Directed evolution of targeted recombinases for genome engineering

Research output: Chapter in Book/Report/Conference proceedingChapter


Over the past several years, genome engineering has become an established component of basic research endeavors, and is emerging as a vital element of clinical research applications. Site-specific recombinases are one of the several tools that can facilitate genome modification by catalyzing rearrangements between specific DNA targets. Of particular interest are the small serine recombinases, which are modular in both form and function. This unique structure permits replacement of the native DNA-binding domain with designer targeting modules such as zinc fingers, TALEs, or catalytically inactivated Cas9, enabling modification of investigator-defined genomic loci. Importantly, the catalytic domain of these enzymes also contributes to target specificity, and can be reprogrammed to recognize custom sequences for genomic targeting. Here we describe the steps required to construct, select, and validate hybrid recombinase catalytic domains for targeted genome engineering.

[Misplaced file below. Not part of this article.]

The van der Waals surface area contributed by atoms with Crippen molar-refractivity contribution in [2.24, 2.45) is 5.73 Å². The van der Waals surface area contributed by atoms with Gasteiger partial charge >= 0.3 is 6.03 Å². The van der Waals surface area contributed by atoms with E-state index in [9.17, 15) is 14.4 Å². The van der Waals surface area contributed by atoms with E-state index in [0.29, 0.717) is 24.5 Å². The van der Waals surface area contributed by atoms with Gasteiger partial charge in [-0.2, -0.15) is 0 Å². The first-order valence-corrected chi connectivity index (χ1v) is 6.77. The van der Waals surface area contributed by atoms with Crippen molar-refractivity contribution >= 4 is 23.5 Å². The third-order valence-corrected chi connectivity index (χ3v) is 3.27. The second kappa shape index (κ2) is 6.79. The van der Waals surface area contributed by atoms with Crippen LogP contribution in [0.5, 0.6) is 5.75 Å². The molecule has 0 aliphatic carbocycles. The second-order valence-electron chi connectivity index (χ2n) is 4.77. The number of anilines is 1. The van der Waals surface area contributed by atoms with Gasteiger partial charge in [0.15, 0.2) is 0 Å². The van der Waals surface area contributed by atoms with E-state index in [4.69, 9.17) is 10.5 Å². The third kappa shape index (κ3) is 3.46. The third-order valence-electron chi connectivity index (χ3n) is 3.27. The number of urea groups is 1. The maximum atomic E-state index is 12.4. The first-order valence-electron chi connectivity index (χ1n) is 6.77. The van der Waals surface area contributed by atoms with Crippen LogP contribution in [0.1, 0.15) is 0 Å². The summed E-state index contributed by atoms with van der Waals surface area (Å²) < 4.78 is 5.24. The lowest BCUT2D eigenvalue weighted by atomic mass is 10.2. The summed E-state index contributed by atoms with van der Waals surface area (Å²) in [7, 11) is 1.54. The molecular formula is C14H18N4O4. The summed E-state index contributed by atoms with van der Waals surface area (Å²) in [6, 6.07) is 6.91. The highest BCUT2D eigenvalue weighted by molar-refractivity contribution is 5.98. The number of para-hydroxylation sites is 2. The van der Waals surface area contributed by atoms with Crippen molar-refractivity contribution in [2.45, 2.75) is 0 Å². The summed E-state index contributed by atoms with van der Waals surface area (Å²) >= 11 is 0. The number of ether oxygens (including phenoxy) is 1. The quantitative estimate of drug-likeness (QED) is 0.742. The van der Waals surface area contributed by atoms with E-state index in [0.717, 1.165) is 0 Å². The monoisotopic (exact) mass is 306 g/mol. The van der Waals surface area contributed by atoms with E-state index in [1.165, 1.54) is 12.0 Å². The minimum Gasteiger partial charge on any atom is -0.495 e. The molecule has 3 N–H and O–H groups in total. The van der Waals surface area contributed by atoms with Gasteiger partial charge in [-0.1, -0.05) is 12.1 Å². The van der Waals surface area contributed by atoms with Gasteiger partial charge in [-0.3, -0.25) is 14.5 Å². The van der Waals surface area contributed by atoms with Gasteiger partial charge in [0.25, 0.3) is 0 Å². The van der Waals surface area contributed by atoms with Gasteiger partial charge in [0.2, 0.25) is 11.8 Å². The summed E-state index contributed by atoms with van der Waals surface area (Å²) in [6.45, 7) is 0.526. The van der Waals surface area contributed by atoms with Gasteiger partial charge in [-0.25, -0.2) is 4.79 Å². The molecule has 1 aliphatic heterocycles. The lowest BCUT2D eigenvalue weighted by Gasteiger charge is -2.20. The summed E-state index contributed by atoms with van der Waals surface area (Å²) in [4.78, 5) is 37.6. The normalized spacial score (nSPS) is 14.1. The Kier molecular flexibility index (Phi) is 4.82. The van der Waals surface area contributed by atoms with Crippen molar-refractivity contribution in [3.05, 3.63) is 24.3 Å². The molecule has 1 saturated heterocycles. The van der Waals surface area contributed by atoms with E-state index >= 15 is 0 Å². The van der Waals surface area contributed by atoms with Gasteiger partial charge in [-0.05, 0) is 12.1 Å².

Original languageEnglish (US)
Title of host publicationMethods in Molecular Biology
PublisherHumana Press Inc.
Number of pages14
StatePublished - 2018

Publication series

NameMethods in Molecular Biology
ISSN (Print)1064-3745


  • Directed evolution
  • Genetic engineering
  • Genome editing
  • Protein engineering
  • Rational design
  • Recombinase
  • Site-specific genomic modification
  • Targeted integration

ASJC Scopus subject areas

  • Molecular Biology
  • Genetics


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